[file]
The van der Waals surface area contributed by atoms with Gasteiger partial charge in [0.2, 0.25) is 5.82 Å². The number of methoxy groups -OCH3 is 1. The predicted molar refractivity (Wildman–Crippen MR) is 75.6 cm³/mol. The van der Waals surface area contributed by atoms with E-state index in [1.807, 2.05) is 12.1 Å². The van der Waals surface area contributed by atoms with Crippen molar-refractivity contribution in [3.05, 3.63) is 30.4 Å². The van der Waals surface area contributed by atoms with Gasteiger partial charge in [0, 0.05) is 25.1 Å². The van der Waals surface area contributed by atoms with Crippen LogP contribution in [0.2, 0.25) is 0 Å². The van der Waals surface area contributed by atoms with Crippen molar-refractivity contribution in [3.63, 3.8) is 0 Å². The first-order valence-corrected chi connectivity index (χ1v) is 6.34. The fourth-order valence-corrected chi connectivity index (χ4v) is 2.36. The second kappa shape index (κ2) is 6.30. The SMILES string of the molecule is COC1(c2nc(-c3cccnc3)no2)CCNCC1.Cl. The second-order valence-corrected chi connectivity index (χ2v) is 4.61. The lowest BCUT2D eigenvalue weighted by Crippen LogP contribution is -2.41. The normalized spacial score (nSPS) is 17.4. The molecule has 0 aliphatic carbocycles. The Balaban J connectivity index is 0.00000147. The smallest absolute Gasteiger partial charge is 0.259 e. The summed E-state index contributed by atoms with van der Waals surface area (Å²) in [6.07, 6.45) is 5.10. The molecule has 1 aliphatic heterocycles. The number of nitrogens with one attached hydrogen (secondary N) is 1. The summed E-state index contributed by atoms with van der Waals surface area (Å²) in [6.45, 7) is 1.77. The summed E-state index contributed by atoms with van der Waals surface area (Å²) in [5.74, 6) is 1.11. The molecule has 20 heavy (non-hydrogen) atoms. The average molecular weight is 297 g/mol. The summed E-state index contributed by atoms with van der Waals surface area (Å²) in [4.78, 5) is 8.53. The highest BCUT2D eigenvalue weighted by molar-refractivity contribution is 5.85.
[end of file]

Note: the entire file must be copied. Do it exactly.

The van der Waals surface area contributed by atoms with Gasteiger partial charge in [0.2, 0.25) is 5.82 Å². The number of methoxy groups -OCH3 is 1. The predicted molar refractivity (Wildman–Crippen MR) is 75.6 cm³/mol. The van der Waals surface area contributed by atoms with E-state index in [1.807, 2.05) is 12.1 Å². The van der Waals surface area contributed by atoms with Crippen molar-refractivity contribution in [3.05, 3.63) is 30.4 Å². The van der Waals surface area contributed by atoms with Gasteiger partial charge in [0, 0.05) is 25.1 Å². The van der Waals surface area contributed by atoms with Crippen LogP contribution in [0.2, 0.25) is 0 Å². The van der Waals surface area contributed by atoms with Crippen molar-refractivity contribution in [3.63, 3.8) is 0 Å². The first-order valence-corrected chi connectivity index (χ1v) is 6.34. The fourth-order valence-corrected chi connectivity index (χ4v) is 2.36. The second kappa shape index (κ2) is 6.30. The SMILES string of the molecule is COC1(c2nc(-c3cccnc3)no2)CCNCC1.Cl. The second-order valence-corrected chi connectivity index (χ2v) is 4.61. The lowest BCUT2D eigenvalue weighted by Crippen LogP contribution is -2.41. The normalized spacial score (nSPS) is 17.4. The molecule has 0 aliphatic carbocycles. The Balaban J connectivity index is 0.00000147. The smallest absolute Gasteiger partial charge is 0.259 e. The summed E-state index contributed by atoms with van der Waals surface area (Å²) in [6.07, 6.45) is 5.10. The molecule has 1 aliphatic heterocycles. The number of nitrogens with one attached hydrogen (secondary N) is 1. The summed E-state index contributed by atoms with van der Waals surface area (Å²) in [6.45, 7) is 1.77. The summed E-state index contributed by atoms with van der Waals surface area (Å²) in [5.74, 6) is 1.11. The molecule has 20 heavy (non-hydrogen) atoms. The average molecular weight is 297 g/mol. The summed E-state index contributed by atoms with van der Waals surface area (Å²) in [4.78, 5) is 8.53. The highest BCUT2D eigenvalue weighted by molar-refractivity contribution is 5.85.